Moments later, Jim thinks to himself:
My heart sank, as the saying is, into my boots; and from that first look onward, I hated the very thought of Treasure Island.
Instead of feeling excited upon his arrival, Jim feels apprehensive. He uses the saying "my heart sank" to describes his disappointment. In this moment Stevenson uses a metaphor; Jim's heart is not literally falling out of his chest and into his shoes, but his unhappiness is so strong that it feels like a physical force. Stevenson uses this figurative language to make the intensity of Jim's emotions more relatable to the reader. The chagrin Jim feels also hints at the danger and violence that befalls him and the other men once they arrive on Treasure Island—an example of foreshadowing.
In the beginning of Chapter 15, Jim sees a strange figure "flitting" in the woods "like a deer" and becomes frightened. However, remembering his pistol, Jim's fear begins to subside. He then uses a metaphor to describe his newfound confidence:
As soon as I remembered I was not defenseless, courage glowed again in my heart; and I set my face resolutely for this man of the island, and walked briskly towards him.
In the above passage, the abstract concept of courage is given a physical quality. Jim likens courage to a source of light and warmth in his body that gives him strength, wisdom, and power. Once he feels this new sense of power, Jim is able to move forward to face his fear of the stranger. This stranger importantly turns out to be Ben Gunn, a marooned member of Captain Flint's crew who eventually leads Jim and the other men to Captain Flint's buried treasure.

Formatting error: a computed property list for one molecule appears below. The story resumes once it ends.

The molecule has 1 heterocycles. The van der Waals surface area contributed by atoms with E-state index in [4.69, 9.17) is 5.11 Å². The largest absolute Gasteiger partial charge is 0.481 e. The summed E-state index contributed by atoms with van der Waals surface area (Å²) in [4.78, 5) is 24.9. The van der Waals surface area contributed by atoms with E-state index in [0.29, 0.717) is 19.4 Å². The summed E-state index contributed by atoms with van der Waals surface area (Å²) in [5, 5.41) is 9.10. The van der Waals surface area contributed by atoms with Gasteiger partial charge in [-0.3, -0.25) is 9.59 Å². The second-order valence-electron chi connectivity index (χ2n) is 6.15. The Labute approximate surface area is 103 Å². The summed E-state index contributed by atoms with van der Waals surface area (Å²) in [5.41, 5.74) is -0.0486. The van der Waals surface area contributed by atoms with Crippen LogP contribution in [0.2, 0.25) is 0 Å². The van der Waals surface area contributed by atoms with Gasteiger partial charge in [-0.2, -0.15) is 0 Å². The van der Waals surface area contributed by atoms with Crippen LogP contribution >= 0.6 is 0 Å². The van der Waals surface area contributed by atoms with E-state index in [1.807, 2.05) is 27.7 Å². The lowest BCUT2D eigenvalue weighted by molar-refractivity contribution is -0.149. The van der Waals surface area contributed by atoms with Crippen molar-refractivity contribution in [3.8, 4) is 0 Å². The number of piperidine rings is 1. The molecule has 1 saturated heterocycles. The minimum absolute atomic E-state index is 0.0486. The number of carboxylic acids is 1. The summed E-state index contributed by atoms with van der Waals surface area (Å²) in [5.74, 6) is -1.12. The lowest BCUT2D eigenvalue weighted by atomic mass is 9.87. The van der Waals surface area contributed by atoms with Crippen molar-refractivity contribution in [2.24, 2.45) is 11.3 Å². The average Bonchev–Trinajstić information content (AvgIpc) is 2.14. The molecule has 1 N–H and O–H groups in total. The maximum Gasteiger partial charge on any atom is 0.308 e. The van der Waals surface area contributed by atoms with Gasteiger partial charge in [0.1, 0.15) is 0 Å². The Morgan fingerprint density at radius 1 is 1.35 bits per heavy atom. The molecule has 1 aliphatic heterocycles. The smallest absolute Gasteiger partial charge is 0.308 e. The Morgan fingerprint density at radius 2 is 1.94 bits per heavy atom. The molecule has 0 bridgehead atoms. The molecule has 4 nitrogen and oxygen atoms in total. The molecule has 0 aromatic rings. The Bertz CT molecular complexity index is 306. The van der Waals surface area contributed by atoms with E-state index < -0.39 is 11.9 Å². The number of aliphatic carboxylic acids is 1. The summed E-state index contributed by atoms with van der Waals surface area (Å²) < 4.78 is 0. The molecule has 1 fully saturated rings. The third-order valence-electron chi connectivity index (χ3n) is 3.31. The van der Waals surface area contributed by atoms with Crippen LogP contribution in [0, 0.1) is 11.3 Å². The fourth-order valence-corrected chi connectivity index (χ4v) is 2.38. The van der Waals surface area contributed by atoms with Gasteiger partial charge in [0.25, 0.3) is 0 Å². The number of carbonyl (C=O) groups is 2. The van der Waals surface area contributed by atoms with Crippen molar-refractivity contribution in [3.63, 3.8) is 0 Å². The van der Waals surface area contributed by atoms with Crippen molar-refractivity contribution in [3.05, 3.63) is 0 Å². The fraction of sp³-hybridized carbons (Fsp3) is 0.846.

Stevenson uses this metaphor to make Jim's transformation more palpable to the reader. It is a crucial moment in the narrative, as it represents Jim's newfound maturity. Although fear almost stops him from taking action, Jim realizes he must adopt a courageous attitude in order to survive. Jim's decision to walk towards Gunn represents a shift towards adulthood. Jim begins to act for himself; although he is at times impulsive, his quickness of spirit allows him to sabotage the mutineers and prevent Captain Flint's treasure from falling into the wrong hands.
In Chapter 32, Jim and the pirates realize they are close to finding Captain Flint's elusive buried treasure. As the pirates approach the spot on the map where the treasure supposedly lies, the novel uses a metaphor to describe the intensity of their desire:
Their eyes burned in their heads; their feet grew speedier and lighter; their whole soul was bound up in that fortune, that whole lifetime of extravagance and pleasure, that lay waiting there for each of them.
As the pirates's excitement for buried treasure grows, they appear to physically transform in front of Jim's eyes. It is as if greed is a physical force that overtakes them. They move speedily ahead, focused entirely on the fortune ahead of them. The physical changes Jim describes aren't literal; Stevenson uses a metaphor to describe the pirates' greed and make their hunger for treasure palpable to the reader. Most of the time the pirates are described as unorganized, drunk, and bumbling. Treasure seems to be the only thing the pirates take seriously.
This is a dramatic moment in the narrative; the entire plot of Treasure Island, after all, is structured around finding Flint's treasure, and the treasure's existence is a source of motivation for almost all of the characters. However, through the plot's events, Stevenson makes clear that an unbridled desire for wealth comes at a high price: destruction and death.